25 MARCH 1882, Page 2

The German Emperor celebrated his eighty-sixth birthday (that is, he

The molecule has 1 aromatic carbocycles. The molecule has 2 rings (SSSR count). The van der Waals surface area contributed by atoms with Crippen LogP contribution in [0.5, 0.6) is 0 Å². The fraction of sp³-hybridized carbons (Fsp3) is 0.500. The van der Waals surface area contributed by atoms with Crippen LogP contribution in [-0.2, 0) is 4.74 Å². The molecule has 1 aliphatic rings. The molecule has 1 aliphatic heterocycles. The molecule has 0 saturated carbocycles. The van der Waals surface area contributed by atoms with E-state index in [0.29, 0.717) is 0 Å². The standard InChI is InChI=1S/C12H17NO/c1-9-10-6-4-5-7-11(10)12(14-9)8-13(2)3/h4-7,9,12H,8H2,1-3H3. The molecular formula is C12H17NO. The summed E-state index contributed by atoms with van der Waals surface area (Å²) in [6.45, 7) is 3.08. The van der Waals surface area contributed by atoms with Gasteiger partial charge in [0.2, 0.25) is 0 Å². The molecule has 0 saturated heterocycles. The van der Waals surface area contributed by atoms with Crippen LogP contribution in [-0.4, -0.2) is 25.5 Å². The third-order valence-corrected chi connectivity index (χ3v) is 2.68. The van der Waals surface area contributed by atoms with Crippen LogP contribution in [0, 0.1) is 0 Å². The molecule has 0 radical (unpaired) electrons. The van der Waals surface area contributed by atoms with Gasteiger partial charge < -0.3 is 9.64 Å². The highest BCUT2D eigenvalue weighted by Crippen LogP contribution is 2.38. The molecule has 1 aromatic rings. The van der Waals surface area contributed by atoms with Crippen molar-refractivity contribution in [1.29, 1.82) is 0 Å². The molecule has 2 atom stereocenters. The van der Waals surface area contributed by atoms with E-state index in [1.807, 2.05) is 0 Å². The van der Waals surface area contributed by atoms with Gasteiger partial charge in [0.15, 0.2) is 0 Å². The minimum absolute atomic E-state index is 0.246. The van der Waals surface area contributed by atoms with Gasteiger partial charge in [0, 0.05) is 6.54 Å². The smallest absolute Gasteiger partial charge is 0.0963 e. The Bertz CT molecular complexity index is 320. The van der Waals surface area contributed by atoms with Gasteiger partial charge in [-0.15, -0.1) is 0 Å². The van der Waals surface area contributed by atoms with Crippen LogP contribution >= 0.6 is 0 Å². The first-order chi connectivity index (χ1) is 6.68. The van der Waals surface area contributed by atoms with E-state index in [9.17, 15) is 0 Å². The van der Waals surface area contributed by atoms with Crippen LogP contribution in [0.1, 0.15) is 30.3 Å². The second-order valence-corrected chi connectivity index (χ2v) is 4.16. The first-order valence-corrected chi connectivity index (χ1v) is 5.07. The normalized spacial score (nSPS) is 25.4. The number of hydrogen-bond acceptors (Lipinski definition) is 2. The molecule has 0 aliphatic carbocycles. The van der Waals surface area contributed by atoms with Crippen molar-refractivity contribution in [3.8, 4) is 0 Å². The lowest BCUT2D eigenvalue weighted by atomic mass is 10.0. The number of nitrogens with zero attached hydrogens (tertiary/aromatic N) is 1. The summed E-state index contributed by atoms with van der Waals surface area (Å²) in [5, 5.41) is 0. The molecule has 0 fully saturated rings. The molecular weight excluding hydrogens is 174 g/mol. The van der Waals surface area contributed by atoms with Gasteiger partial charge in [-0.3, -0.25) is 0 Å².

is eighty-five;, on the 22nd inst., and made a short speech to those who attended the usual reception. He remarked that no one could now be called safe, assassins having struck down the most autocratic Sovereign in the world, and the popularly-elected President of a Republic. He relied only in the spread of "a living religious spirit," and faith in a God who had always protected him, and enabled him, "in civil and mili- tary affairs, to find the right man." There is accurate self- knowledge in that remark, most Kings believing that they do their servants' work, and something both manful and pathetic in the conclusion of the speech. If God should grant that my life be prolonged, I desire that I may not overlive myself. Long life is only desirable, when combined with health and vigour." The old man is weary of it all, is prepared, if it be God's will, still to work as well as he knows how, but asks, if he may not work, that he may go. The world will want one day to know more about that strong, supremely successful, yet nearly inarticulate figure.